We had our PreThanksgiving tonight, our family tradition of thanksgiving held early so that we can all be together without the stress of running from house to house visiting in-laws. It has been a successful tradition, a day to gather and relax, eat delicious food and enjoy each other's company. I had a wonderful time, watching Reid play with his cousins, spending rare time conversing with my siblings, laughing amidst the chaos. As a family, we have come a long way in grief and for that I am so grateful. The holidays are feeling *somewhat* lighter and a *bit* more enjoyable the fourth year around. I have come so far in the last three years and so has my family.
That said, the holidays are so hard, they really are. Anxiety tightens in my chest when the conversation turns to family traditions, obligations, and gatherings. I have a GOOD family; they are loving, they are caring, they are the best that they can be and yet it isn't enough. Not because THEY are not enough or because they are not GOOD enough, but because not only will they never understand what our daily life is like and how the holidays compound this grief, but also because they cannot give us the one thing that we will ever need, our daughter.
During Pre-Thanksgiving tonight, I stood outside the dining room as the shuffle of plates being served and the gravy being poured. I listened to the chaos. It was a room filled with beautiful noise, children squealing and adults laughing. It was the sound of the holidays and family and food and love. The sound filled the air and it was so lovely and all I could feel was emptiness,sadness, out of place and disconnect-like I didn't belong. I was not part of that joy, I was there but not, my mind was thrown into what was missing in that room. My daughter's picture lovingly sat with a candle lit amongst the others who have passed away; great-grandparents, grandparents, a mother much too young and then there sat my baby, one who will never grow up. I am so grateful for her to be honored, to be "present" in the room it is exactly what I want but it pains my heart that she is included with those who had great long lives. My daughter's lifetime was only 33 days….that is not what I wanted.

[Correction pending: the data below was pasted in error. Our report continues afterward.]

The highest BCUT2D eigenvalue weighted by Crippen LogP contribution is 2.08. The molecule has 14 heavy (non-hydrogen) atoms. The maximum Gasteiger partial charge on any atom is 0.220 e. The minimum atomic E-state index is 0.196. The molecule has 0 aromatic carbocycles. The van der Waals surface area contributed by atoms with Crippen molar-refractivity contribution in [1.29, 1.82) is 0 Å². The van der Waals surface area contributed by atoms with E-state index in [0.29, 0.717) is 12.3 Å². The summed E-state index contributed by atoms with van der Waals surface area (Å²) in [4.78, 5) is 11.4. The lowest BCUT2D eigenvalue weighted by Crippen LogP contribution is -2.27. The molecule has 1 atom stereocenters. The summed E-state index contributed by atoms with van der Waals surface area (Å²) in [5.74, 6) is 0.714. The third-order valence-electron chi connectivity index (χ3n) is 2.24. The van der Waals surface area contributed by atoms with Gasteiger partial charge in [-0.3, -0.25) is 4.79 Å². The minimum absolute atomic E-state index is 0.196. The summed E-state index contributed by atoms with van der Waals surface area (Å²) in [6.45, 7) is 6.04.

I know the way to avoid these feelings is to stay present and in gratitude but I also know that in order to process these very human emotions, it is important to honor them without judgement. And so I did. I cried and I accepted the hug and love from my brother and I composed myself, re-joining my family to be present in the moment with my family and my son.
It is so hard to balance the two at times, being present yet also acknowledge that it's ok to feel the hurt. It's hard to feel comfortable in a room that could never possibly understand and thankfully so because understanding means they would have to know this loss and I do not wish that on anyone. It's so hard to watch other families, my siblings families, as their children grow and become individuals and know that it is yet another thing that we have lost; all the years and experiences that we will not get with Ruthie Lou. I am so happy for my siblings, I love them. I want nothing more than their families complete with them but it is also a reminder of so much loss. Tonight, I visually could see all that I lost in Ruthie Lou. I lost a screaming, running three year old girl who likes to twirl in pretty skirts or maybe she'd rather play soccer, who loves her grammie the best or is it grandpa?! I lost the kisses and hugs and sharing my food with two kids instead of one. I lost cousin number four (of six) who will always be here but will never really be here. I lost my child. My child died.
So at the holidays, if I appear withdrawn, disinterested, not present or engaged, I may have just had a realization of something more that I have lost. And if I choose not to show up because that's what's best for my heart, please allow me to do so gracefully and without guilt, it's more for survival than selfishness. I really want to be part of the family, I really wanted Ruthie Lou to be part of it, too. Please don't pressure me to commit to too much on these days. I know it has been years, but holidays and family gatherings throw my heart right back to the day she died and all that we have missed since. I'm trying over here, and I will just keep trying. Thank you for loving me through it.
I am mama of three beautiful babes; two sons whom I have the privilege of raising and my daughter who lived for 33 sacred days.